Mike over at Vox Political has written this piece, Manipulation (clumsy, obvious and failed), on the rabid support for the Tories and the SNP respectively in the separate editions of the Sun for south and north of the Border. For England and Wales, the Scum proudly proclaims Cameron as the political titan leading us all into a new age of prosperity, and saving us all from those dreadful people in the Labour party and SNP.
The Scottish Sun and Sturgeon as Star Wars Heroine
Viewers in Scotland have their own programme, as the TV broadcasters say. There the Sun has portrayed Nicola sturgeon as Princess Leia from Star Wars, offering A New Hope. Presumably this reference to Star Wars means that they hope her term as political titan (Scots version) will be followed by five sequels. This metaphor could be a very mixed message for SNP voters and Sun readers, if it’s remembered that despite the massive affection for the films by Star Wars fans all over the world, the last three were pretty much panned by the critics. The first of the sequels, The Phantom Menace, was accused of racism and homophobia. Jar Jar Binks, who was clearly intended by Lucas to be a sympathetic comic underdog, instead managed to annoy just about everyone. To the point that one group of fans released their own, bootleg version, The Phantom Edit, which had the character edited out completely.
And the three sequels chart the gradual corruption of Annekin Skywalker from promising young pilot, robot creator and Jedi apprentice, to the Sith lord of evil, Darth Vader. Which could be a metaphor for the corruption of British politics from the 1970s onwards due to the pernicious influence of one Rupert Murdoch. There is a Chancellor Palpatine, and he’s in charge of New International and Fox News. It’s so much easier than a high profile political post.
Murdoch, the SNP and a Tory Victory
Mike makes the point that the Scottish Sun’s support of Sturgeon and the Scots Nationalists is a marriage of convenience, intended to ensure that the SNP destroy Labour in Scotland, and curtail wider support for Labour in the rest of the UK, thus ensuring an overall Tory victory. Mike writes of the Murdoch press that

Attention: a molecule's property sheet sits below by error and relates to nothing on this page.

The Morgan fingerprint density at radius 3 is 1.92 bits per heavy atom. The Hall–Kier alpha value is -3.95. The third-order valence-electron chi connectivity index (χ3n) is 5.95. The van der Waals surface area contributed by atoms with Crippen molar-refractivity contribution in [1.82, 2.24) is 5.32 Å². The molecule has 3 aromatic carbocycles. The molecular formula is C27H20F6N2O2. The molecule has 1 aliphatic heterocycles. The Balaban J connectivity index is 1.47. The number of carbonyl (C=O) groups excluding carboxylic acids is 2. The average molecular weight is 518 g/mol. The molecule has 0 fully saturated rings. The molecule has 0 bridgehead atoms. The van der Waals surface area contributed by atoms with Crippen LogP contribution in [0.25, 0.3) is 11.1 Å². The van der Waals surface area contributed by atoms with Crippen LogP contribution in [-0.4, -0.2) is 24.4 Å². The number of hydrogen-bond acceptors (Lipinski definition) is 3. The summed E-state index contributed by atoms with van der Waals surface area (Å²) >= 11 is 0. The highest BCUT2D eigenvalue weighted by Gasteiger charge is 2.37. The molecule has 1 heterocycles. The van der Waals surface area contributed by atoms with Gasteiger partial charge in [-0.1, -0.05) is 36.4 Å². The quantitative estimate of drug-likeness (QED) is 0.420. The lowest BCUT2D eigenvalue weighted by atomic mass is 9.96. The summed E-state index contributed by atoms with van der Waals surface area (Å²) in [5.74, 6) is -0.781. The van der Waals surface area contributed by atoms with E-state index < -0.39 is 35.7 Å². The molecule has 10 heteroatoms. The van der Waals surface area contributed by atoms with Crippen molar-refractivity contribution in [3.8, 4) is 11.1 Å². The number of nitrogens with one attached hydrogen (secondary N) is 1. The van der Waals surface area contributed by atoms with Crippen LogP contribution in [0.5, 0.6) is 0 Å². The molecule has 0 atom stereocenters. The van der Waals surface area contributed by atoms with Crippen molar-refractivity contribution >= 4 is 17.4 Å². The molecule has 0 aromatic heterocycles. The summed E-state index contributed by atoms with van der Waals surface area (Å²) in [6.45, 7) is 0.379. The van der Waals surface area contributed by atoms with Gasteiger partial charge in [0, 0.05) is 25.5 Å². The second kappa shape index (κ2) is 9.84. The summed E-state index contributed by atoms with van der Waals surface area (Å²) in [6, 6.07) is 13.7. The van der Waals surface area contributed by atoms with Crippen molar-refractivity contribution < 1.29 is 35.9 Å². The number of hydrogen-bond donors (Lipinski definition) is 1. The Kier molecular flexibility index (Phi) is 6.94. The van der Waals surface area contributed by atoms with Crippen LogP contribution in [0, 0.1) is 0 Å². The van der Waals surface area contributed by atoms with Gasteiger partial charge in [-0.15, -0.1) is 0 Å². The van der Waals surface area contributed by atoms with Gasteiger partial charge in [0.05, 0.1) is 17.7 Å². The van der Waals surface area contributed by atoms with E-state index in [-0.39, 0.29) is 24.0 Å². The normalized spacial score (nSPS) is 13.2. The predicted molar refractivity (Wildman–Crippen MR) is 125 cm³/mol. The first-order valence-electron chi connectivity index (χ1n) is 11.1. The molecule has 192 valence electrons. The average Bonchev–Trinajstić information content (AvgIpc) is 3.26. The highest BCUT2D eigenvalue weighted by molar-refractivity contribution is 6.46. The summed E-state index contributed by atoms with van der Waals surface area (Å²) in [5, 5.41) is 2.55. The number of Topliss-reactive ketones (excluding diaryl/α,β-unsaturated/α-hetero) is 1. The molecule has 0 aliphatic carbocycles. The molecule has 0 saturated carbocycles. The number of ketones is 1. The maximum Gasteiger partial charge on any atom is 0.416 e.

They reckon that, with this pluralism, they can encourage enough Sun readers to vote Tory in England and Wales, while the Scots have been primed to vote SNP already – locking Labour out of office and putting Cameron back into Downing Street.
Rupert is banking on Labour sticking to its refusal to work with the SNP, leaving the way open for another Conservative-led Coalition government. That way, we can all look forward to another “It’s the Sun what won it!” headline in the south, and a “Never mind!” sop to the Scots, who’ll be locked into the union but with no say in anything that happens – because they voted for nationalism.
Voters in Scotland may find it hard to square the right-wing rag’s support for the SNP with that party’s own claim to be left-of-centre – but then, the SNP has found it impossible to square its claim that voters should avoid voting Labour in Scotland so the SNP can do a deal with Labour after the election, or to justify its refusal to ask voters south of the border to vote Labour (John Swinney refused to do so – what – seven times on a TV news report). The reason is that the SNP needs a strong Tory performance in England and Wales, otherwise Labour won’t need to make a deal with anyone. It’s a completely contradictory position that Nicola Sturgeon and her gang have glossed over with repeated – and often false – attacks on Labour.